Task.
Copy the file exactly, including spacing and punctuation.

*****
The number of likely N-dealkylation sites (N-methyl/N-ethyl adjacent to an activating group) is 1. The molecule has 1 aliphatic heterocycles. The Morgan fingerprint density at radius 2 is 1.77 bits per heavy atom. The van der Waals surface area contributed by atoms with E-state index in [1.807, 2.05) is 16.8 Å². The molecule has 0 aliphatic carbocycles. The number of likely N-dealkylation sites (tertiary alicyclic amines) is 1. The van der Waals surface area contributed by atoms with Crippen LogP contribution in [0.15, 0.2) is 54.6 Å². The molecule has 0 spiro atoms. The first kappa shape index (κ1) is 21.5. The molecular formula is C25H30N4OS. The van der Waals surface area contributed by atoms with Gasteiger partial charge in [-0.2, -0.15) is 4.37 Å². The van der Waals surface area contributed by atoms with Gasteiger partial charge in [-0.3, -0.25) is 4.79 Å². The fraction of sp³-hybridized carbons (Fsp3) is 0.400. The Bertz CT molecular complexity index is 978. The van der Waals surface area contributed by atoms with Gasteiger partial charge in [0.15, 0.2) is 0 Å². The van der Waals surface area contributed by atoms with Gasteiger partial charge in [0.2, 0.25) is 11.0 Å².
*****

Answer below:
The number of likely N-dealkylation sites (N-methyl/N-ethyl adjacent to an activating group) is 1. The molecule has 1 aliphatic heterocycles. The Morgan fingerprint density at radius 2 is 1.77 bits per heavy atom. The van der Waals surface area contributed by atoms with E-state index in [1.807, 2.05) is 16.8 Å². The molecule has 0 aliphatic carbocycles. The number of likely N-dealkylation sites (tertiary alicyclic amines) is 1. The van der Waals surface area contributed by atoms with Crippen LogP contribution in [0.15, 0.2) is 54.6 Å². The molecule has 0 spiro atoms. The first kappa shape index (κ1) is 21.5. The molecular formula is C25H30N4OS. The van der Waals surface area contributed by atoms with Gasteiger partial charge in [-0.2, -0.15) is 4.37 Å². The van der Waals surface area contributed by atoms with Gasteiger partial charge in [-0.3, -0.25) is 4.79 Å². The fraction of sp³-hybridized carbons (Fsp3) is 0.400. The Bertz CT molecular complexity index is 978. The van der Waals surface area contributed by atoms with Gasteiger partial charge in [0.15, 0.2) is 0 Å². The van der Waals surface area contributed by atoms with Gasteiger partial charge in [0.2, 0.25) is 11.0 Å².